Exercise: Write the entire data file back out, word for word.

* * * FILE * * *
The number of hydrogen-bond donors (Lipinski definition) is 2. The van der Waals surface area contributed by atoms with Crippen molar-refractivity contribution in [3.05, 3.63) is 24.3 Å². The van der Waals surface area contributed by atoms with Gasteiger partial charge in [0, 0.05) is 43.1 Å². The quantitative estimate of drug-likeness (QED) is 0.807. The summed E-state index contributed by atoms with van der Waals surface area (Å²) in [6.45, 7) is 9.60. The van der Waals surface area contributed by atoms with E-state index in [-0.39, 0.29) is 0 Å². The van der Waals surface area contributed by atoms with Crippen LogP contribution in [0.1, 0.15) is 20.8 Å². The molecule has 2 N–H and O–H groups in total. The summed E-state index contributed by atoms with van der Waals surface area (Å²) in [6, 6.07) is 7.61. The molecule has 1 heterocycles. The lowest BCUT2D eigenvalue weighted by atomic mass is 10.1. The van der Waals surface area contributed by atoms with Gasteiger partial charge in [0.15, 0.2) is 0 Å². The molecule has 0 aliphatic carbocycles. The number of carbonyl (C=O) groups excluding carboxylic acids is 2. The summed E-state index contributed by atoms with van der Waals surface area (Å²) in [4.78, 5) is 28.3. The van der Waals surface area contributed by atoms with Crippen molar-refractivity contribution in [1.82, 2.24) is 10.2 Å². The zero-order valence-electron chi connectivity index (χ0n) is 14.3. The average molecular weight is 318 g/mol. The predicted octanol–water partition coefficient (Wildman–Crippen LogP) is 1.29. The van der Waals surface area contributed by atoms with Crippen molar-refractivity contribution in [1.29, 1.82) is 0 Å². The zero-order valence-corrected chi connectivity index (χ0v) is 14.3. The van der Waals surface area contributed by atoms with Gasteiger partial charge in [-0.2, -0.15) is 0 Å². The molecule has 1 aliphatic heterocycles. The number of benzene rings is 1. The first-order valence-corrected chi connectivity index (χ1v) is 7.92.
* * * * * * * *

The number of hydrogen-bond donors (Lipinski definition) is 2. The van der Waals surface area contributed by atoms with Crippen molar-refractivity contribution in [3.05, 3.63) is 24.3 Å². The van der Waals surface area contributed by atoms with Gasteiger partial charge in [0, 0.05) is 43.1 Å². The quantitative estimate of drug-likeness (QED) is 0.807. The summed E-state index contributed by atoms with van der Waals surface area (Å²) in [6.45, 7) is 9.60. The van der Waals surface area contributed by atoms with E-state index in [-0.39, 0.29) is 0 Å². The van der Waals surface area contributed by atoms with Crippen LogP contribution in [0.1, 0.15) is 20.8 Å². The molecule has 2 N–H and O–H groups in total. The summed E-state index contributed by atoms with van der Waals surface area (Å²) in [6, 6.07) is 7.61. The molecule has 1 heterocycles. The lowest BCUT2D eigenvalue weighted by atomic mass is 10.1. The van der Waals surface area contributed by atoms with Gasteiger partial charge in [0.15, 0.2) is 0 Å². The molecule has 0 aliphatic carbocycles. The number of carbonyl (C=O) groups excluding carboxylic acids is 2. The summed E-state index contributed by atoms with van der Waals surface area (Å²) in [4.78, 5) is 28.3. The van der Waals surface area contributed by atoms with Crippen molar-refractivity contribution in [1.82, 2.24) is 10.2 Å². The zero-order valence-electron chi connectivity index (χ0n) is 14.3. The average molecular weight is 318 g/mol. The predicted octanol–water partition coefficient (Wildman–Crippen LogP) is 1.29. The van der Waals surface area contributed by atoms with Crippen molar-refractivity contribution in [1.29, 1.82) is 0 Å². The zero-order valence-corrected chi connectivity index (χ0v) is 14.3. The van der Waals surface area contributed by atoms with Gasteiger partial charge in [-0.2, -0.15) is 0 Å². The molecule has 1 aliphatic heterocycles. The number of benzene rings is 1. The first-order valence-corrected chi connectivity index (χ1v) is 7.92.